Let's agree on something at the outset: Gov. Jim Gibbons' top staffers have difficult duty these days.
Members of Metro's bomb squad have less stress, and suicide bombers have a bigger future. I can't imagine it's much of a résumé-builder to be known as a faithful assistant or top adviser to the poor dunce stuck with the "America's Worst Governor" label.
Add to that the obvious, that tattered Nevada is straining more than most states in this recession, and the governor's staff has an excellent excuse to demand a raise. (And to drink heavily, come to think of it.)
But the fact it was revealed on Monday before the Senate Finance Committee that the governor's staffers have actually received big raises, and were making nearly double the sticker price attached to their job descriptions, has created yet another embarrassment for the Gibbons administration.
Gibbons' paid defenders rushed to remind press skeptics that the governor had done nothing illegal. Since 1999, it has been legal for the governor to set the salaries of his staff as long as the total isn't larger than the office's budget. If the governor wants to pay one person more and another person less, it's his prerogative.
So what's the big deal?
Just this: The salary increases make a mockery of Gibbons' pledge that he and his inner circle would tighten their belts right along with state employees and schoolteachers who were asked to accept 6 percent pay cuts starting July 1 in an effort to help close Nevada's budget deficit. "Asked" is a term of art; fact is, Gibbons pinned the 6 percent cut to their lapels and asked them to wear the boutonnieres with a sense of collective pride. We're all in this together, the governor has been telling us.
Now state workers can prove that's not true: We're not all in this together. And the governor, who seemed so sincere as he described the hard times and hard choices facing state government, sounds like a used-car salesman caught with a worthless warranty.
This isn't just another Gibbons pratfall. This exposes the administration's inner hypocrisy. This illustrates the petty word games the governor plays to justify his political agenda.
Let's be frank: No one expects the Democrats in the Legislature to practice fiscal sobriety. They dream of spending big money to actually address the state's many maladies. Love them or hate them, they're a known quantity.
The same goes for University Chancellor James Rogers, who attached himself like a pit bull to Gibbons' back pocket two years ago and hasn't let up. Rogers has argued that the state's university system can't absorb the dramatic cuts proposed by the governor. Gibbons responded that every segment of government must do its part.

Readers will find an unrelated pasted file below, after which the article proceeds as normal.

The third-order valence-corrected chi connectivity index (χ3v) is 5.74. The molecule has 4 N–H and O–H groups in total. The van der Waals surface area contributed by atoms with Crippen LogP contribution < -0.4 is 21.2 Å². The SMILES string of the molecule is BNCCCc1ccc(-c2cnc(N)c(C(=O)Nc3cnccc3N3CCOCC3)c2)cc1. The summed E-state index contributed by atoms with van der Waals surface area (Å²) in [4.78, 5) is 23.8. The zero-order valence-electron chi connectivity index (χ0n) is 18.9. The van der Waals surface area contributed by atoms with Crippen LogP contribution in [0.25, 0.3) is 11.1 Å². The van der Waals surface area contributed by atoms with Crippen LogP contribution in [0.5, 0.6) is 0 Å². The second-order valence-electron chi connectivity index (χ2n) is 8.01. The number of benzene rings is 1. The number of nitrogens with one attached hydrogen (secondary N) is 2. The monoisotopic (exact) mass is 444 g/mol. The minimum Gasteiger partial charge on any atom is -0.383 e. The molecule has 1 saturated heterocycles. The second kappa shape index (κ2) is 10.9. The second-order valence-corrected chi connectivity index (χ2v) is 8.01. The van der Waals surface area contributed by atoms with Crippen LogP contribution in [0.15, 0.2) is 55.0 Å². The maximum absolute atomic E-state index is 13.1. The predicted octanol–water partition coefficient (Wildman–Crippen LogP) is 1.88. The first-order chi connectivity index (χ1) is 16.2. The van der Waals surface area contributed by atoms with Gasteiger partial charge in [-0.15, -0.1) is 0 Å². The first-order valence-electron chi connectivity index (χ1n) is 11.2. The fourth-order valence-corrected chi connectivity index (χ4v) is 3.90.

Well, almost every segment.
Now we know Gibbons was just jiving.
It's not like his political prospects are bright -- he is the inventor of the Gibbons Gaff-o-Matic -- but his only hope for survival is to be seen as an unflinching, iron-fisted fiscal conservative. To get caught hustling the books for his own people while thousands of state workers face salary reductions cripples his credibility.
In politics, you want people to laugh at your jokes. You don't want to become the joke.
Gibbons' communications director, Daniel Burns, who has received a 28 percent salary increase and also acts as the governor's press secretary, last week assured the Review-Journal's Ed Vogel no laws were broken. The office has fewer staffers, 16.5. Not the legislatively approved 27. And, so, he intimated the raises were justified because the staff is doing more with less.
Which is remarkably disingenuous even for a communications director.
The staffs of many state agencies and departments are smaller than the legislatively approved maximum. Those employees do more with less every day.
Notice I haven't attempted to equate Gibbons' hypocrisy with the ethically shoddy and arguably illegal moves made by ousted Nuclear Projects Administrator Bob Loux, who gave himself and his staff unauthorized raises. Loux was wrong, got caught, and paid the price.
Gibbons broke no laws, but he violated the trust of every employee of the state. Now even his biggest supporters, presuming they exist, know he was playing games. He wasn't serious.
It's something his growing legion of critics has understood for quite some time.
John L. Smith's column appears Sunday, Tuesday, Wednesday and Friday. E-mail him at Smith@reviewjournal.com or call (702) 383-0295. He also blogs at lvrj.com/blogs/smith.